PLO official Yasser Abed Rabbo slams the Israeli public for voting for Netanyahu, saying they had chosen "occupation and settlement building" over peace talks. (AFP)

The international media say Netanyahu wins big, but is leading Israel to isolation. (Ha’aretz/Times of Israel)

The EU says it is committed to working with the new Israeli government on relaunching a peace process with the Palestinians. (Reuters)

AP says Netanyahu’s reelection puts Israel on a course toward ever deeper confrontation with the world.  (AP)

Netanyahu retains power, but his sharp-edged campaign raises questions about Israel’s future. (New York Times)

An Arab Gulf official says Netanyahu owes his election win to Israeli security fears, notably about Iran's growing regional influence. (Reuters)

Palestinian officials will meet on Thursday to discuss severing military ties with Israel. (Times of Israel)

The PA sets an emergency budget in place for 2015 due to the absence of pledged international aid and Israel withholding its tax revenues. (Reuters/Times of Israel)

Egypt demolishes 1,020 Rafah homes for a buffer zone in Gaza. (Ma’an).

Israeli forces open fire on farmers in Gaza. (Ma’an)

Coalition Head John Allen says the US still wants a negotiated political settlement in Syria that excludes Pres. Assad. (Reuters)

The Syrian army takes control of the strategic village of Handarat, north of Aleppo. (Reuters)

The US loses one of its Predator drone aircraft over northwest Syria. (Reuters/AP)

DM al-Obeidi says Iraq's Sunni province of Anbar is key to launching the long-awaited operation to retake the city of Mosul from ISIS. (AP)

Gunmen wearing military uniforms attack the Bardo National Museum in downtown Tunis, killing at least seven foreign visitors and one Tunisian and taking hostages. (New York Times/AP/The National/Al Arabiya)


The New York Times says in his desperation to win, Netanyahu resorted to fear-mongering and anti-Arab attacks. (New York Times)

Oudeh Basharat says it turns out that Palestinian citizens of Israel are indeed a threat; they threaten the hegemony of a government that divides the two peoples. (Ha’aretz)

Roger Cohen says a national unity government may be the least bad outcome for Israel. (New York Times)

Gideon Levy says Netanyahu and the Israeli people deserve each other.  (Ha’aretz)

The National says Arab unity and Israeli racism are the election winners, paving the way for international pressure. (The National)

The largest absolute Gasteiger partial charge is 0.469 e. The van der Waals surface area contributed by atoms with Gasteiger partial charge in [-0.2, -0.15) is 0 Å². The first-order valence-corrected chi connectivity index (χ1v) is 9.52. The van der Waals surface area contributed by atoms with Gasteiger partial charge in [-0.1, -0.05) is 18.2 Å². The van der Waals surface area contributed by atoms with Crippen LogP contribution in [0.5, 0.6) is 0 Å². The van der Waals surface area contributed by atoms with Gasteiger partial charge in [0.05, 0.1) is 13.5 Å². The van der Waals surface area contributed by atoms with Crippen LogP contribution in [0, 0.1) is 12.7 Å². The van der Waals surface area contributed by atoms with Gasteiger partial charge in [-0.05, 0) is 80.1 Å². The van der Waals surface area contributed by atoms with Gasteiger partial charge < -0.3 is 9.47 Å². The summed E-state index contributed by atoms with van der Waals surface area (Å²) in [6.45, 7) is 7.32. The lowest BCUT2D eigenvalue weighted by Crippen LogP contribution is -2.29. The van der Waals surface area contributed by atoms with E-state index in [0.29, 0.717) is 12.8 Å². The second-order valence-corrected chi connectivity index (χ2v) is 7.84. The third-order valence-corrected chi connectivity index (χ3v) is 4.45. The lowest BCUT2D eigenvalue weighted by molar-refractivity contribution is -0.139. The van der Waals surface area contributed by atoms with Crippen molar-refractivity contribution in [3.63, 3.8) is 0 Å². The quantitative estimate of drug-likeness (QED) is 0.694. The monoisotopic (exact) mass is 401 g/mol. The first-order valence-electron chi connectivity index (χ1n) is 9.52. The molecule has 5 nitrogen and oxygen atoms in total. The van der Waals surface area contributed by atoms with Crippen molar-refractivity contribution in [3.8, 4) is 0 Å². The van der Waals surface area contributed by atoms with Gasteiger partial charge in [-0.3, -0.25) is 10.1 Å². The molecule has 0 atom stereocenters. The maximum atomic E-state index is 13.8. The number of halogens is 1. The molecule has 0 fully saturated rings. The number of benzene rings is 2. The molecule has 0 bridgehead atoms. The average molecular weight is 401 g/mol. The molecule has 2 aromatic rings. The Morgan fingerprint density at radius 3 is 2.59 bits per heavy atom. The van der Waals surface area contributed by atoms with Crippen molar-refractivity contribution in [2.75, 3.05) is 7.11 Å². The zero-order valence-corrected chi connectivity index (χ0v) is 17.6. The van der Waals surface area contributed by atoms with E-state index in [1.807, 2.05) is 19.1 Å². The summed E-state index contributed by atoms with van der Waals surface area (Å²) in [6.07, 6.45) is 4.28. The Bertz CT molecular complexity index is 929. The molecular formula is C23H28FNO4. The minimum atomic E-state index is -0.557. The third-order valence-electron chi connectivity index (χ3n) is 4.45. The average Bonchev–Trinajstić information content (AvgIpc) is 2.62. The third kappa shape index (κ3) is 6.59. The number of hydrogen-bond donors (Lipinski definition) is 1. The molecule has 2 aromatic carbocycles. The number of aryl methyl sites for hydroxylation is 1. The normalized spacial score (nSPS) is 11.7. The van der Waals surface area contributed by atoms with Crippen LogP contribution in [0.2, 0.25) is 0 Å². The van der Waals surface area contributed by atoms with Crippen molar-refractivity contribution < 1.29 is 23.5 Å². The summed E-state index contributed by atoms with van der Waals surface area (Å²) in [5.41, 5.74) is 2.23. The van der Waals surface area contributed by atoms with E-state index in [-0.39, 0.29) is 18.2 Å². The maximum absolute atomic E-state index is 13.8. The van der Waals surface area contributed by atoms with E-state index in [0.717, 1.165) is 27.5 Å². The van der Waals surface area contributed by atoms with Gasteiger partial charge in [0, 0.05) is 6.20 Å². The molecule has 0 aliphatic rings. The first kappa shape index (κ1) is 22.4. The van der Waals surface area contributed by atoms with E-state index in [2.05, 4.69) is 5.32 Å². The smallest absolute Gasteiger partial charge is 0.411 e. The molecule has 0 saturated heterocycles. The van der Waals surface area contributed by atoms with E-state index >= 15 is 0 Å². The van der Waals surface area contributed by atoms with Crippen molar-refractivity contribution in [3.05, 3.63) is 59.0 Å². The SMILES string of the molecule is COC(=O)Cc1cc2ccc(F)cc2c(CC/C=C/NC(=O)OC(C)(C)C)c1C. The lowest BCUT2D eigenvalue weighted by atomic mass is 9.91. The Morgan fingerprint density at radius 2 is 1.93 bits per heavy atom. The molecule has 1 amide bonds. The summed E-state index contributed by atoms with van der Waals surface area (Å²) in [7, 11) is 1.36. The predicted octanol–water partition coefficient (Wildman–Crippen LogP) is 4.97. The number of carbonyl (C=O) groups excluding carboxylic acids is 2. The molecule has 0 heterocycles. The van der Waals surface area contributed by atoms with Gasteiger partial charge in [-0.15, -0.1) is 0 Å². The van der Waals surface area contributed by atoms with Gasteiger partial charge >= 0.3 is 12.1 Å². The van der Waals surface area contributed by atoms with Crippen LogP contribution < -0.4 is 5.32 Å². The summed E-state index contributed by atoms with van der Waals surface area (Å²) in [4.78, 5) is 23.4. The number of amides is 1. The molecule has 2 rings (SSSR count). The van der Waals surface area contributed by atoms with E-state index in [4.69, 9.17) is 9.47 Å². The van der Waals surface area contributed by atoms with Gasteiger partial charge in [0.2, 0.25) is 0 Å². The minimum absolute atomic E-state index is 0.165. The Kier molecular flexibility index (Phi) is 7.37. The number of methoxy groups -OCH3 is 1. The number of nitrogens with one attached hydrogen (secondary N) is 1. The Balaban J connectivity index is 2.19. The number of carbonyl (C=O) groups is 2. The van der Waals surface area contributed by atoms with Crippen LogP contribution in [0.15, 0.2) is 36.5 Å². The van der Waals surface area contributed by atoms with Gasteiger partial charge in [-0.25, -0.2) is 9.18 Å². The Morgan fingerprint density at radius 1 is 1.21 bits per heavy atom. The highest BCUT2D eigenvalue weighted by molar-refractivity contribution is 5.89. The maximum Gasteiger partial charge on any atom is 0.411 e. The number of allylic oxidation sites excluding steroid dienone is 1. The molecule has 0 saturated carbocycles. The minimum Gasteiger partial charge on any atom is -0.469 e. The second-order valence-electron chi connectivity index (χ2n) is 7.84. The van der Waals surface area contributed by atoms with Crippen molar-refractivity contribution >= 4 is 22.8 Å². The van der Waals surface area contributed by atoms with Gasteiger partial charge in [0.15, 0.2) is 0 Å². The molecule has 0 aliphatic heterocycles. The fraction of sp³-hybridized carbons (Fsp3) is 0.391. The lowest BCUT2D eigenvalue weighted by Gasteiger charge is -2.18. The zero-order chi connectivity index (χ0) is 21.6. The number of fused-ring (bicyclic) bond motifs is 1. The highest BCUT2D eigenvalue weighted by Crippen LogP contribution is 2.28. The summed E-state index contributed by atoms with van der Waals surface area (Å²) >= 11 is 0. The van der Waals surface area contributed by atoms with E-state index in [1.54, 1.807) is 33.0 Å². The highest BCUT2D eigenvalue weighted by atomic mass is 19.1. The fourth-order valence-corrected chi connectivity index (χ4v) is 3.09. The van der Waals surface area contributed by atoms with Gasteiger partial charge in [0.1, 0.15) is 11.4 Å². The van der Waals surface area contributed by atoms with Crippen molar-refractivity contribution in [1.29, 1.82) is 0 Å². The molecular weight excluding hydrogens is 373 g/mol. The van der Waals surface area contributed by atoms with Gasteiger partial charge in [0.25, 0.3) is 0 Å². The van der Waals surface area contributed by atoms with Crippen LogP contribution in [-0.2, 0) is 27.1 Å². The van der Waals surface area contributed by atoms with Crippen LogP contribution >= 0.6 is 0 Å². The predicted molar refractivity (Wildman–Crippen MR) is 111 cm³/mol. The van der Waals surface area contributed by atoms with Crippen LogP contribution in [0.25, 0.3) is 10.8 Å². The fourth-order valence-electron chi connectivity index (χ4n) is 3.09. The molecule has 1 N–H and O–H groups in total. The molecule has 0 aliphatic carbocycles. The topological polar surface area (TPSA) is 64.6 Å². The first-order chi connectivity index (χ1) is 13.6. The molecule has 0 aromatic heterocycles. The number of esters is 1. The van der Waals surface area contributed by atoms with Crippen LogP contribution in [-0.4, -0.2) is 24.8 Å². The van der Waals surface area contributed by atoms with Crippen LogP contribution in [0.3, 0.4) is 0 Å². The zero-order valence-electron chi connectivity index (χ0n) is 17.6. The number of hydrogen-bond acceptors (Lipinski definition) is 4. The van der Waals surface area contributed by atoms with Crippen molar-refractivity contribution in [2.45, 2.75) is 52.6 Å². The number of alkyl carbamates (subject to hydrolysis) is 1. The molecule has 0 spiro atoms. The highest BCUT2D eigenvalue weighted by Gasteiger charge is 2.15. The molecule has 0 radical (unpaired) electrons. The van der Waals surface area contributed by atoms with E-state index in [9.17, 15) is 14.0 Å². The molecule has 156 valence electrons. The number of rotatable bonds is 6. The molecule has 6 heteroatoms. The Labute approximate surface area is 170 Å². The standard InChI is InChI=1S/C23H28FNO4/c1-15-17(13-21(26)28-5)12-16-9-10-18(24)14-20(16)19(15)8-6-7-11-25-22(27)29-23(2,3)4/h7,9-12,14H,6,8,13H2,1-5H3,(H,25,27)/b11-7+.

Bradley Burston says he is ashamed that PM Netanyahu is such a racist. (Ha’aretz)

Allison Kaplan Sommer looks at the “six big surprises” of the 2015 Israeli election. (Ha’aretz)

Uriel Heilman looks at five takeaways from the Israeli election. (JTA)

David Horovitz says the question now is how Netanyahu will use his power. (Times of Israel)

Haviv Rettig-Gur asks what is the future for the Israeli left. (Times of Israel)

Ha’aretz says Kahlon must thwart the establishment of an extreme right-wing government. (Ha’aretz)

Nathan Guttman says there is little hope for repairing ties between the US and Israel. (The Forward)

Thomas Friedman says in looking at Israel, Iran and ISIS, it seem as though the US has only bad choices, and nothing ever works. (New York Times)

March 17th


Israelis go to the polls today to elect a new government. (Reuters/New York Times/Washington Post/AFP/PNN/JTA/Ha’aretz/Times of Israel/Jerusalem Post)

PM Netanyahu’s political survival in on the line. (AP)

Netanyahu says the right-wing is in danger because “Arabs are voting in droves.” (Ha’aretz/Times of Israel/Jerusalem Post)

Netanyahu says if he was returned to office he would never allow the establishment of a Palestinian state. (New York Times/Washington Post/AFP/Times of Israel/The National)

Palestinian Chief Negotiator Erekat says Netanyahu has done everything possible to bury the two-state solution. (PNN)

Tzipi Livni says she will forgo the opportunity to take the prime minister position in two years should Zionist Union win. (JTA/Jerusalem Post)

Fatah leader Hatem Abdul Qader urges Palestinian citizens of Israel to vote for the United Arab List. (JTA/Times of Israel)

Israel closes the Kerem Shalom and Erez crossings for the elections. (Ma’an) 

The EU appoints Italian negotiator Fernando Gentilini as its next envoy for the Middle East peaceprocess. (JTA/Ha’aretz/Times of Israel)

A French prosecutor says the late Palestinian leader Arafat did not die of poisoning. (JTA/AFP)

Sec. Kerry’s comments on Assad talks create uproar in the Middle East. (Washington Post)

UN investigators say they are ready to share the names of, and details about, of Syria war crimessuspects. (Reuters)

A group monitoring the Syrian civil war says government forces carried out a poison gas attack that killed six people in the northwest. (Reuters/AP)

The White House is consulting former CIA Director Petraeus about the fight against ISIS. (AP)

The US says Iran has sent arms to Iraq to fight ISIS. (New York Times)

An American official says the P5+1 and Iran have been making headway in identifying technical options for a deal, but difficult issues remain. (Reuters)

Iranians are reportedly optimistic about clinching a nuclear agreement with the P5+1. (AP)

The US Embassy in Saudi Arabia remains closed to the public for a third day because of “security concerns.” (The National)


Munib al-Masri says Palestinians find themselves on the dark side of the slogan that's dominated these Israeli elections: “it's us or them.” (Ha’aretz)

Sayed Kashua says Ayman Odeh is the only one inspiring hope that there's still a chance of ending the occupation. (Ha’aretz)

Avi Issacharoff says Palestinians are fixated on the Israeli election but are divided on the preferable outcome.. (Times of Israel)